#1  
Old 03-06-2013, 04:28 PM
Wavytone (Nick)
BigBanger

Wavytone is offline
 
Join Date: Jul 2008
Location: Killara, Sydney
Posts: 3,996
Game-changer: How about 8 stops faster ?

Saw this the other day: http://www.extremetech.com/extreme/1...ht-photography

If it makes it to production, it will revolutionise astrophotography but I'm not sure how the mass camera market will react.

1000x better is 8 stops. OK, so we could shoot landscapes by starlight at f/8 using ISO100.

For astrophotography, you won't really need to worry about PE as your exposures are only going to be a couple of seconds or less. Even tracking might be unnecessary, so even a dob could do astrophotography.

Conversely slow scopes like my f/15 Mak could do astrophotography (!) Hmmm....

But if you want to use long exposures to get the silky water look will need around 11-12 stops of ND filter... comparable to shooting through a solar filter (!).

And it poses problems for bokeh, where a fast lens around f/2 or 1.4 is needed... either the shutter speeds will have to be around a microsecond, or we'll have to learn to shoot portraits by moonlight.

Anyway seems like I'll forget about DSLR bodies until this happens.
Reply With Quote
  #2  
Old 03-06-2013, 05:06 PM
Shiraz's Avatar
Shiraz (Ray)
Registered User

Shiraz is offline
 
Join Date: Apr 2010
Location: ardrossan south australia
Posts: 4,787
Interesting link, but sorry to be a wet blanket - its only 1000x better than previous graphene detectors.

Modern affordable cmos/ccd detectors are now so efficient that they are detecting 7-8 out of every 10 photons that fall on them. That is almost as good as it can ever get (which is 100% detection), so don't expect huge breakthroughs in visible band detection capability with any new devices - that is now physically impossible. However, if the graphene technology has stable gain, it may be effective in reducing the read noise, the last area where affordable cooled visible band detector technology can be improved significantly. In that case the technology would be competing with at least three other low read noise technologies, although none of those is low cost at present.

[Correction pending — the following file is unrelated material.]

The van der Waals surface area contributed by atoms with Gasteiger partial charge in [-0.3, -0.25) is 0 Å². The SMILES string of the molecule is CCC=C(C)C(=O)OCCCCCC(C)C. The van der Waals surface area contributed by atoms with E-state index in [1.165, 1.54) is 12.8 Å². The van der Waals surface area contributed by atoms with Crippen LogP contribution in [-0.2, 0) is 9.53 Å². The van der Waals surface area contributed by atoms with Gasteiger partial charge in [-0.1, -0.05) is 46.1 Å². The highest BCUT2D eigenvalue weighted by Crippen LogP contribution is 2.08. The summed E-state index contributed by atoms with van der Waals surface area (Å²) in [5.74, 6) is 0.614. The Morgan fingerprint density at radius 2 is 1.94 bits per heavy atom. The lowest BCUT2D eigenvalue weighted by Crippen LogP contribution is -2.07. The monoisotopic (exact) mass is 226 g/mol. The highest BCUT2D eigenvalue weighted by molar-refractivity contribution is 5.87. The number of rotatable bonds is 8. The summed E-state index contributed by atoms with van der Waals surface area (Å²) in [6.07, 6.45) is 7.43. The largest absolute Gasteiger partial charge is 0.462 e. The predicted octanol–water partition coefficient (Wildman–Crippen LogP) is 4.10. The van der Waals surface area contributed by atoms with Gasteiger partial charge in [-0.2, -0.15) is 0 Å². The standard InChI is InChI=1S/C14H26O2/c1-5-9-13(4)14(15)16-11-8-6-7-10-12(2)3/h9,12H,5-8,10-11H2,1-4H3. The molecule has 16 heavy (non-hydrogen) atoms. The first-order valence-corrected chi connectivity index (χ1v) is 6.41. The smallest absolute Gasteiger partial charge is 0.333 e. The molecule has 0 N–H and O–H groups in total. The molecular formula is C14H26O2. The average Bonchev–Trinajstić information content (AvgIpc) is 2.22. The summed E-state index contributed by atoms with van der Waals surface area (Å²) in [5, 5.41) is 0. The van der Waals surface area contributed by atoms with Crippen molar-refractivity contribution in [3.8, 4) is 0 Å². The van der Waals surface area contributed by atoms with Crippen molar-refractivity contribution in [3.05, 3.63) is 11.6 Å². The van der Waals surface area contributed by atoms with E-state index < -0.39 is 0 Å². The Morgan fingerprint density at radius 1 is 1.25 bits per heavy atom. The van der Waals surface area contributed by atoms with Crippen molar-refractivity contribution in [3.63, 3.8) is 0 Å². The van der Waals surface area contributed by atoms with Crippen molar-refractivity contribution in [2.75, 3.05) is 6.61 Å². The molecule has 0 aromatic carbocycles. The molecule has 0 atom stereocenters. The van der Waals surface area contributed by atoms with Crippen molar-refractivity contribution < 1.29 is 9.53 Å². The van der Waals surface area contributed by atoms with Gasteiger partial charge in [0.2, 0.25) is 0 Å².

EDIT: did some more looking and it seems with with these "major breakthrough" press releases, the devil is always in the detail. From a more measured source:

"Graphene also shows great promise for photonics applications because it has an ideal "internal quantum efficiency" – almost every photon absorbed by the material generates an electron–hole pair that could, in principle, be converted into electric current. Thanks to its "Dirac" electrons, it can also absorb light of any colour.
However, all is not perfect because graphene's "external quantum efficiency" is low – it absorbs less than 3% of the light falling on it. "

ie, it is currently useless as a visible band photodetector.

reckon you should buy a modern CMOS DSLR body - not much point in waiting for graphene technology.

Ref:http://physicsworld.com/cws/article/...tector-a-boost

Last edited by Shiraz; 06-06-2013 at 12:34 AM.
Reply With Quote
  #3  
Old 04-06-2013, 02:39 PM
gregbradley's Avatar
gregbradley
Registered User

gregbradley is offline
 
Join Date: Feb 2006
Location: Sydney
Posts: 15,409
Quote:
Originally Posted by Shiraz View Post
Interesting link, but sorry to be a wet blanket - its only 1000x better than previous graphene detectors.

Modern affordable cmos/ccd detectors are now so efficient that they are detecting 7-8 out of every 10 photons that fall on them. That is almost as good as it can ever get (which is 100% detection), so don't expect huge breakthroughs in visible band detection capability with any new devices - that is now physically impossible. However, if the graphene technology has stable gain, it may be effective in reducing the read noise, the last area where affordable cooled visible band detector technology can be improved significantly. In that case the technology would be competing with at least three other low read noise technologies, although none of those is low cost at present.
It sounds interesting but there are other characteristics that it needs to have. One is low noise. Perhaps it is 10X more sensitive to heat as well making it very noisy.

Greg.
Reply With Quote
Reply

Bookmarks

Thread Tools
Rate This Thread
Rate This Thread:

Posting Rules
You may not post new threads
You may not post replies
You may not post attachments
You may not edit your posts

BB code is On
Smilies are On
[IMG] code is On
HTML code is Off

Forum Jump


All times are GMT +10. The time is now 08:06 PM.

Powered by vBulletin Version 3.8.7 | Copyright ©2000 - 2019, Jelsoft Enterprises Ltd.
Advertisement
Lunatico Astronomical
Advertisement
Meade Australia
Advertisement
SkyWatcher Australia
Advertisement
NexDome Observatories
Advertisement
OzScopes Authorised Dealer
Advertisement
Celestron Australia
Advertisement
Bintel
Advertisement
Astronomy and Electronics Centre
Advertisement